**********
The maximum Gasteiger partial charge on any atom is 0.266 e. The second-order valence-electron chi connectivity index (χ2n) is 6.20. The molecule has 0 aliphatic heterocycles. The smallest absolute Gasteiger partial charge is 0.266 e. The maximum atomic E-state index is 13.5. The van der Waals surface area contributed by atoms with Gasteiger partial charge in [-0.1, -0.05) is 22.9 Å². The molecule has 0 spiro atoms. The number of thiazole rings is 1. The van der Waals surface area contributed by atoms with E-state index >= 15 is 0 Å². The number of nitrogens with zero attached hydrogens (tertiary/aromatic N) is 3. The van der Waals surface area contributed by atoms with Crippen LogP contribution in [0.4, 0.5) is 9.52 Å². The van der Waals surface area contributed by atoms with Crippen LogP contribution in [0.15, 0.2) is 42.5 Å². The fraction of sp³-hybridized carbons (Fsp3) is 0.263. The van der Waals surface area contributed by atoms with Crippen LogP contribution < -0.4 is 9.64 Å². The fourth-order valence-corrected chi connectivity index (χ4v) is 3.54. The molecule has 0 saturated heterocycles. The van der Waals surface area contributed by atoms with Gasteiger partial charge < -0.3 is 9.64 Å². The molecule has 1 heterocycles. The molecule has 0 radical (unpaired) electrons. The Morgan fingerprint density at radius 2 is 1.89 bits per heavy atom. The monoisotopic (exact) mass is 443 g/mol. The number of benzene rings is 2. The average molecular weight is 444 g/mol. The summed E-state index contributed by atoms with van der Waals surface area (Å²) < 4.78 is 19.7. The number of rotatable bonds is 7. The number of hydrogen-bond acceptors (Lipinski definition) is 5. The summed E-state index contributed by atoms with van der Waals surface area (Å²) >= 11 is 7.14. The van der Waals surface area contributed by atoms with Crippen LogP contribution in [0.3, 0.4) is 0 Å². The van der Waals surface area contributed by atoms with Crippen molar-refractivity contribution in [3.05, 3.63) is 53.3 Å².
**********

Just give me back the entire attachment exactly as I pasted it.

The maximum Gasteiger partial charge on any atom is 0.266 e. The second-order valence-electron chi connectivity index (χ2n) is 6.20. The molecule has 0 aliphatic heterocycles. The smallest absolute Gasteiger partial charge is 0.266 e. The maximum atomic E-state index is 13.5. The van der Waals surface area contributed by atoms with Gasteiger partial charge in [-0.1, -0.05) is 22.9 Å². The molecule has 0 spiro atoms. The number of thiazole rings is 1. The van der Waals surface area contributed by atoms with E-state index >= 15 is 0 Å². The number of nitrogens with zero attached hydrogens (tertiary/aromatic N) is 3. The van der Waals surface area contributed by atoms with Crippen LogP contribution in [0.4, 0.5) is 9.52 Å². The van der Waals surface area contributed by atoms with Crippen LogP contribution in [0.15, 0.2) is 42.5 Å². The fraction of sp³-hybridized carbons (Fsp3) is 0.263. The van der Waals surface area contributed by atoms with Crippen LogP contribution < -0.4 is 9.64 Å². The fourth-order valence-corrected chi connectivity index (χ4v) is 3.54. The molecule has 0 saturated heterocycles. The van der Waals surface area contributed by atoms with Gasteiger partial charge < -0.3 is 9.64 Å². The molecule has 1 heterocycles. The molecule has 0 radical (unpaired) electrons. The Morgan fingerprint density at radius 2 is 1.89 bits per heavy atom. The monoisotopic (exact) mass is 443 g/mol. The number of benzene rings is 2. The average molecular weight is 444 g/mol. The summed E-state index contributed by atoms with van der Waals surface area (Å²) < 4.78 is 19.7. The number of rotatable bonds is 7. The number of hydrogen-bond acceptors (Lipinski definition) is 5. The summed E-state index contributed by atoms with van der Waals surface area (Å²) >= 11 is 7.14. The van der Waals surface area contributed by atoms with Crippen LogP contribution in [0.3, 0.4) is 0 Å². The van der Waals surface area contributed by atoms with Crippen molar-refractivity contribution in [3.05, 3.63) is 53.3 Å².